For your development team to have any chance of success in their Sprint, the Scrum Master needs to ensure that they only take on as much work as they have time to complete. To determine available time for the Sprint, as Scrum Master you’ll need to create a capacity planning chart. The chart will be used to identify how much time each team member has for what we call “hands on keyboard”. The chart will include the following columns:
- Name – the name of each team member
- Days in Sprint – indicates the total number of days in your Sprint
- Hours in Sprint
- PTO – this number indicates any Paid Time Off (e.g. vacation time) a team member plans to take during the Sprint
- Other Allocations – this number indicates any time that the team member has committed to other work outside this Sprint (e.g. special projects, training, etc.).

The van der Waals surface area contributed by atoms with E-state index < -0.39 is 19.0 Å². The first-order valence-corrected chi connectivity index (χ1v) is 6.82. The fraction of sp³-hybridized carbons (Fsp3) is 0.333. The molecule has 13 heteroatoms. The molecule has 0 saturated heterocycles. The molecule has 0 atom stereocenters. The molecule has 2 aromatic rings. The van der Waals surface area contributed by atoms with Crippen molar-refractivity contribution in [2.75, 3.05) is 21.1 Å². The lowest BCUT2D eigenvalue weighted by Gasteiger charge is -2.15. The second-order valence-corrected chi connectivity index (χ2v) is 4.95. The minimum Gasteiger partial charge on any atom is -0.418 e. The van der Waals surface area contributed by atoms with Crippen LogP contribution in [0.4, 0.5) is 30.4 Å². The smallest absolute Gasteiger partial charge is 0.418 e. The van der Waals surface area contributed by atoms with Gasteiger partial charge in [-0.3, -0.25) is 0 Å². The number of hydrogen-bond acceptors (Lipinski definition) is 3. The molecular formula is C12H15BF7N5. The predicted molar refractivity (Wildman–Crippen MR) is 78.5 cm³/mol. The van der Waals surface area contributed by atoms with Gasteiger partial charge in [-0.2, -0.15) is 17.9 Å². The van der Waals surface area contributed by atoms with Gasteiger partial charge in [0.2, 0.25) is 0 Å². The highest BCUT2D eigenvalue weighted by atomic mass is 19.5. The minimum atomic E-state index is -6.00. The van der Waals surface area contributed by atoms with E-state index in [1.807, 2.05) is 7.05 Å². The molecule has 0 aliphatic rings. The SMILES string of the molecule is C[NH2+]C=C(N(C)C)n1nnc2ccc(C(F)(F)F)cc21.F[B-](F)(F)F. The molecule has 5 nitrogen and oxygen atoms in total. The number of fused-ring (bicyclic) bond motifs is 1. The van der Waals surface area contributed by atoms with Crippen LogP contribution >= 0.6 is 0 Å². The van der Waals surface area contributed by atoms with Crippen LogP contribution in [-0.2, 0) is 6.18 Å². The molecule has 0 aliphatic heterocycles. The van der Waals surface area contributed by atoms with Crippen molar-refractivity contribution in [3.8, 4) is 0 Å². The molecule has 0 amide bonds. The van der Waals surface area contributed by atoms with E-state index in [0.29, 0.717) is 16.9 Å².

- Buffer – the buffer is used to allow team members to check email, complete status reports, fill out time sheets, provide production support. For new teams or team members this number should start out high (e.g. 50%) and be fine tuned as the team matures. If your team members are required to provide production support this number may remain high. Our highly experienced Scrum team members do provide production support so their buffer remains at 30%.
- Net Capacity – indicates the amount of “hands on keyboard” time the team member has for the upcoming Sprint. This number is calculated by subtracting PTO and Other Allocations from the Hours in Sprint and then multiplying by the Buffer percentage.
Once you have the net capacity you need to ensure that no team member has taken on more work than their net capacity. Most team members will find this to be a welcome change where they have not been allocated for more work than they said they can do. So do not skip this important step in your Sprint team planning meetings – in fact – it should be the first thing you do.